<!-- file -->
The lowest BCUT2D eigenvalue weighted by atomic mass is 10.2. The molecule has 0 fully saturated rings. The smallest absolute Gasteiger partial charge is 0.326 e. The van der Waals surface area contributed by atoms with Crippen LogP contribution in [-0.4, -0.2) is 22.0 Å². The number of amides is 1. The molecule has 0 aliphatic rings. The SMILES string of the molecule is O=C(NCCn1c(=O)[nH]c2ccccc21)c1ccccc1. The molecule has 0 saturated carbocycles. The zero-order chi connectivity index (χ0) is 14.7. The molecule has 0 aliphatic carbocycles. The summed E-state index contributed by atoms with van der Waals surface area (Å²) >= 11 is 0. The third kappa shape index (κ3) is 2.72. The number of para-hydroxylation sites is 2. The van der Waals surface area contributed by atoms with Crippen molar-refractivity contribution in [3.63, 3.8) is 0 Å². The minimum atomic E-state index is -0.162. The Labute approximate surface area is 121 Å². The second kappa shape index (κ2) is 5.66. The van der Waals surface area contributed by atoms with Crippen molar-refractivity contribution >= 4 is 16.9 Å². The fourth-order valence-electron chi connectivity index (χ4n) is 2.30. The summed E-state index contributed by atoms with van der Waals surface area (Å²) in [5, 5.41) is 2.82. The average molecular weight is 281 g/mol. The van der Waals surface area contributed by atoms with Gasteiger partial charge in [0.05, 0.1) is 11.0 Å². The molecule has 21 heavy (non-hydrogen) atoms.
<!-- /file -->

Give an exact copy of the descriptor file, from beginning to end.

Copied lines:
The lowest BCUT2D eigenvalue weighted by atomic mass is 10.2. The molecule has 0 fully saturated rings. The smallest absolute Gasteiger partial charge is 0.326 e. The van der Waals surface area contributed by atoms with Crippen LogP contribution in [-0.4, -0.2) is 22.0 Å². The number of amides is 1. The molecule has 0 aliphatic rings. The SMILES string of the molecule is O=C(NCCn1c(=O)[nH]c2ccccc21)c1ccccc1. The molecule has 0 saturated carbocycles. The zero-order chi connectivity index (χ0) is 14.7. The molecule has 0 aliphatic carbocycles. The summed E-state index contributed by atoms with van der Waals surface area (Å²) >= 11 is 0. The third kappa shape index (κ3) is 2.72. The number of para-hydroxylation sites is 2. The van der Waals surface area contributed by atoms with Crippen molar-refractivity contribution in [3.63, 3.8) is 0 Å². The minimum atomic E-state index is -0.162. The Labute approximate surface area is 121 Å². The second kappa shape index (κ2) is 5.66. The van der Waals surface area contributed by atoms with Crippen molar-refractivity contribution >= 4 is 16.9 Å². The fourth-order valence-electron chi connectivity index (χ4n) is 2.30. The summed E-state index contributed by atoms with van der Waals surface area (Å²) in [5, 5.41) is 2.82. The average molecular weight is 281 g/mol. The van der Waals surface area contributed by atoms with Gasteiger partial charge in [0.05, 0.1) is 11.0 Å². The molecule has 21 heavy (non-hydrogen) atoms.